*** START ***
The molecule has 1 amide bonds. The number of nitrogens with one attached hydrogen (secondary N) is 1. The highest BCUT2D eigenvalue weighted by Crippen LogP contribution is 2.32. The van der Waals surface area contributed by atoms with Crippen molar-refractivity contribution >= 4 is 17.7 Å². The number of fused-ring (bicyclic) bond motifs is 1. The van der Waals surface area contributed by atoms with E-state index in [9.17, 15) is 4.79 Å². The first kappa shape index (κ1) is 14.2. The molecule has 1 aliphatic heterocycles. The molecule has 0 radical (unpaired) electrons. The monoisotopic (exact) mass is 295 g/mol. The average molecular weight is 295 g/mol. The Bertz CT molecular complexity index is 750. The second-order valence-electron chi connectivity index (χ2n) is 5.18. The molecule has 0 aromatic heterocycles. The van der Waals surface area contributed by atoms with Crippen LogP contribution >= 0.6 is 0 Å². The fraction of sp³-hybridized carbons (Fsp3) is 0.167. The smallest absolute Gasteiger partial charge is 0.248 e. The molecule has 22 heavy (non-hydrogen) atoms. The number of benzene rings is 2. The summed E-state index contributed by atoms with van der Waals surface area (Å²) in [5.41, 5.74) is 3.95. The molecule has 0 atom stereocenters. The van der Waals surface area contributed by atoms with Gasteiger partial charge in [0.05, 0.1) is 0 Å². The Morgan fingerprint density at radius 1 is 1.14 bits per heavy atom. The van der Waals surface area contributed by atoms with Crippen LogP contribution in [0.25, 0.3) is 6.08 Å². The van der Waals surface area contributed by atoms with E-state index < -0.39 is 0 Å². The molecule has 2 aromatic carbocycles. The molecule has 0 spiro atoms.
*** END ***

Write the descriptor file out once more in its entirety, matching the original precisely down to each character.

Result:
The molecule has 1 amide bonds. The number of nitrogens with one attached hydrogen (secondary N) is 1. The highest BCUT2D eigenvalue weighted by Crippen LogP contribution is 2.32. The van der Waals surface area contributed by atoms with Crippen molar-refractivity contribution >= 4 is 17.7 Å². The number of fused-ring (bicyclic) bond motifs is 1. The van der Waals surface area contributed by atoms with E-state index in [9.17, 15) is 4.79 Å². The first kappa shape index (κ1) is 14.2. The molecule has 1 aliphatic heterocycles. The molecule has 0 radical (unpaired) electrons. The monoisotopic (exact) mass is 295 g/mol. The average molecular weight is 295 g/mol. The Bertz CT molecular complexity index is 750. The second-order valence-electron chi connectivity index (χ2n) is 5.18. The molecule has 0 aromatic heterocycles. The van der Waals surface area contributed by atoms with Crippen LogP contribution >= 0.6 is 0 Å². The fraction of sp³-hybridized carbons (Fsp3) is 0.167. The smallest absolute Gasteiger partial charge is 0.248 e. The molecule has 22 heavy (non-hydrogen) atoms. The number of benzene rings is 2. The summed E-state index contributed by atoms with van der Waals surface area (Å²) in [5.41, 5.74) is 3.95. The molecule has 0 atom stereocenters. The van der Waals surface area contributed by atoms with Gasteiger partial charge in [0.05, 0.1) is 0 Å². The Morgan fingerprint density at radius 1 is 1.14 bits per heavy atom. The van der Waals surface area contributed by atoms with Crippen LogP contribution in [0.25, 0.3) is 6.08 Å². The van der Waals surface area contributed by atoms with E-state index < -0.39 is 0 Å². The molecule has 2 aromatic carbocycles. The molecule has 0 spiro atoms.